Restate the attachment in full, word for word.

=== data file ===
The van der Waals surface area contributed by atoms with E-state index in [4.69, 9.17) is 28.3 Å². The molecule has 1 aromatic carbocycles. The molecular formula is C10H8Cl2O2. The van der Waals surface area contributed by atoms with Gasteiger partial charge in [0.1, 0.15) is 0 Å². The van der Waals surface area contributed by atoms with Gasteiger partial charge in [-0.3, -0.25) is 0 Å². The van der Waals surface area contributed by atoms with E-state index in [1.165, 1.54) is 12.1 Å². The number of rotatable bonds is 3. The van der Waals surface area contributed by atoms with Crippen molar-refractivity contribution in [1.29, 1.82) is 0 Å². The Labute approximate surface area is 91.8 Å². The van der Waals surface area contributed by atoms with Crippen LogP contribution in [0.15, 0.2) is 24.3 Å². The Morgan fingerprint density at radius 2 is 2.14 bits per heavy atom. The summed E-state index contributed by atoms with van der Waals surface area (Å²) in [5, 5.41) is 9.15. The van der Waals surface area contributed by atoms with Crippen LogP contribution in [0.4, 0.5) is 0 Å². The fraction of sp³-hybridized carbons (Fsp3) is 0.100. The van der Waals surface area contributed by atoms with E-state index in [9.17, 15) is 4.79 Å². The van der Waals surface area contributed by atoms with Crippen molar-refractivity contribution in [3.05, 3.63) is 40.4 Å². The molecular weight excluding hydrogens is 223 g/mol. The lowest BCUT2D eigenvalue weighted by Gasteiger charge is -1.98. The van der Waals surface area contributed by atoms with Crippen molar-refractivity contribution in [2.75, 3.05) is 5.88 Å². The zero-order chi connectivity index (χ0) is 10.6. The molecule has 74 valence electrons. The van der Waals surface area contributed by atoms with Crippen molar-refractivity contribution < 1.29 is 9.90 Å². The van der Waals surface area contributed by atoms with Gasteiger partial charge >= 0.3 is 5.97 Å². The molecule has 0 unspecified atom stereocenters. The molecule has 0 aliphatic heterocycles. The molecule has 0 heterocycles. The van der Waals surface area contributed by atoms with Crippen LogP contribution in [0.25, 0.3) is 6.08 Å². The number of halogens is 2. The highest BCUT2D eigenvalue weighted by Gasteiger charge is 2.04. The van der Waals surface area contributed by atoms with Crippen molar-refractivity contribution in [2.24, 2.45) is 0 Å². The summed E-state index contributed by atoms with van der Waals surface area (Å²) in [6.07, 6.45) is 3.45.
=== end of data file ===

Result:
The van der Waals surface area contributed by atoms with E-state index in [4.69, 9.17) is 28.3 Å². The molecule has 1 aromatic carbocycles. The molecular formula is C10H8Cl2O2. The van der Waals surface area contributed by atoms with Gasteiger partial charge in [0.1, 0.15) is 0 Å². The van der Waals surface area contributed by atoms with Gasteiger partial charge in [-0.3, -0.25) is 0 Å². The van der Waals surface area contributed by atoms with E-state index in [1.165, 1.54) is 12.1 Å². The number of rotatable bonds is 3. The van der Waals surface area contributed by atoms with Crippen molar-refractivity contribution in [1.29, 1.82) is 0 Å². The Labute approximate surface area is 91.8 Å². The van der Waals surface area contributed by atoms with Crippen LogP contribution in [0.15, 0.2) is 24.3 Å². The Morgan fingerprint density at radius 2 is 2.14 bits per heavy atom. The summed E-state index contributed by atoms with van der Waals surface area (Å²) in [5, 5.41) is 9.15. The van der Waals surface area contributed by atoms with Crippen LogP contribution in [0.4, 0.5) is 0 Å². The fraction of sp³-hybridized carbons (Fsp3) is 0.100. The van der Waals surface area contributed by atoms with E-state index in [9.17, 15) is 4.79 Å². The van der Waals surface area contributed by atoms with Crippen molar-refractivity contribution in [3.05, 3.63) is 40.4 Å². The molecular weight excluding hydrogens is 223 g/mol. The lowest BCUT2D eigenvalue weighted by Gasteiger charge is -1.98. The van der Waals surface area contributed by atoms with Crippen molar-refractivity contribution in [2.75, 3.05) is 5.88 Å². The zero-order chi connectivity index (χ0) is 10.6. The molecule has 74 valence electrons. The van der Waals surface area contributed by atoms with Crippen molar-refractivity contribution < 1.29 is 9.90 Å². The van der Waals surface area contributed by atoms with Gasteiger partial charge >= 0.3 is 5.97 Å². The molecule has 0 unspecified atom stereocenters. The molecule has 0 aliphatic heterocycles. The molecule has 0 heterocycles. The van der Waals surface area contributed by atoms with Crippen LogP contribution in [0.25, 0.3) is 6.08 Å². The number of halogens is 2. The highest BCUT2D eigenvalue weighted by Gasteiger charge is 2.04. The van der Waals surface area contributed by atoms with Crippen molar-refractivity contribution in [2.24, 2.45) is 0 Å². The summed E-state index contributed by atoms with van der Waals surface area (Å²) in [6.07, 6.45) is 3.45.